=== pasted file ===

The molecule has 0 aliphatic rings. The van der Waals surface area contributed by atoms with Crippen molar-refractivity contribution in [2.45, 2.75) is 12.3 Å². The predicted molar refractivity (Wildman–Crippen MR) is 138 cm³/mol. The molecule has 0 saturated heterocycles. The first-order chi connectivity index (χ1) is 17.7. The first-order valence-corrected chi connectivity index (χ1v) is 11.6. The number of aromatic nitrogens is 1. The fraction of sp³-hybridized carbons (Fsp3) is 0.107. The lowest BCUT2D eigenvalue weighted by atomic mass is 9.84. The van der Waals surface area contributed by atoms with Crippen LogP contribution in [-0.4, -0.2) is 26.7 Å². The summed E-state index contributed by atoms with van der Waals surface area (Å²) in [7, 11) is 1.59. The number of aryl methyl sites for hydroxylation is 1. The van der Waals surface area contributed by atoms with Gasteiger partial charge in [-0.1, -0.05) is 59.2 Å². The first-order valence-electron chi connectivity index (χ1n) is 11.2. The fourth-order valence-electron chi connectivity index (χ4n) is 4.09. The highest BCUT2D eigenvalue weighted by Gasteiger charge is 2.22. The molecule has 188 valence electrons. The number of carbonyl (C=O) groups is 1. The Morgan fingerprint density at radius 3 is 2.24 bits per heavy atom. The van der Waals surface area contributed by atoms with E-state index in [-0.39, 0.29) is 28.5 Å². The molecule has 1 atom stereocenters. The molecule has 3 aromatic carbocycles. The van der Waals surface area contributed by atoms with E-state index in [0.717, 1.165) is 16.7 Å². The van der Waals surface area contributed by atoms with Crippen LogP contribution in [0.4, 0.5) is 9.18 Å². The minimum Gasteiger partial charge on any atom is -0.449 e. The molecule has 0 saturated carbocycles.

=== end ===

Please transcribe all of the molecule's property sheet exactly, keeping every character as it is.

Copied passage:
The molecule has 0 aliphatic rings. The van der Waals surface area contributed by atoms with Crippen molar-refractivity contribution in [2.45, 2.75) is 12.3 Å². The predicted molar refractivity (Wildman–Crippen MR) is 138 cm³/mol. The molecule has 0 saturated heterocycles. The first-order chi connectivity index (χ1) is 17.7. The first-order valence-corrected chi connectivity index (χ1v) is 11.6. The number of aromatic nitrogens is 1. The fraction of sp³-hybridized carbons (Fsp3) is 0.107. The lowest BCUT2D eigenvalue weighted by atomic mass is 9.84. The van der Waals surface area contributed by atoms with Crippen LogP contribution in [-0.4, -0.2) is 26.7 Å². The summed E-state index contributed by atoms with van der Waals surface area (Å²) in [7, 11) is 1.59. The number of aryl methyl sites for hydroxylation is 1. The van der Waals surface area contributed by atoms with Gasteiger partial charge in [-0.1, -0.05) is 59.2 Å². The first-order valence-electron chi connectivity index (χ1n) is 11.2. The fourth-order valence-electron chi connectivity index (χ4n) is 4.09. The highest BCUT2D eigenvalue weighted by Gasteiger charge is 2.22. The molecule has 188 valence electrons. The number of carbonyl (C=O) groups is 1. The Morgan fingerprint density at radius 3 is 2.24 bits per heavy atom. The van der Waals surface area contributed by atoms with E-state index in [-0.39, 0.29) is 28.5 Å². The molecule has 1 atom stereocenters. The molecule has 3 aromatic carbocycles. The van der Waals surface area contributed by atoms with E-state index in [0.717, 1.165) is 16.7 Å². The van der Waals surface area contributed by atoms with Crippen LogP contribution in [0.4, 0.5) is 9.18 Å². The minimum Gasteiger partial charge on any atom is -0.449 e. The molecule has 0 saturated carbocycles.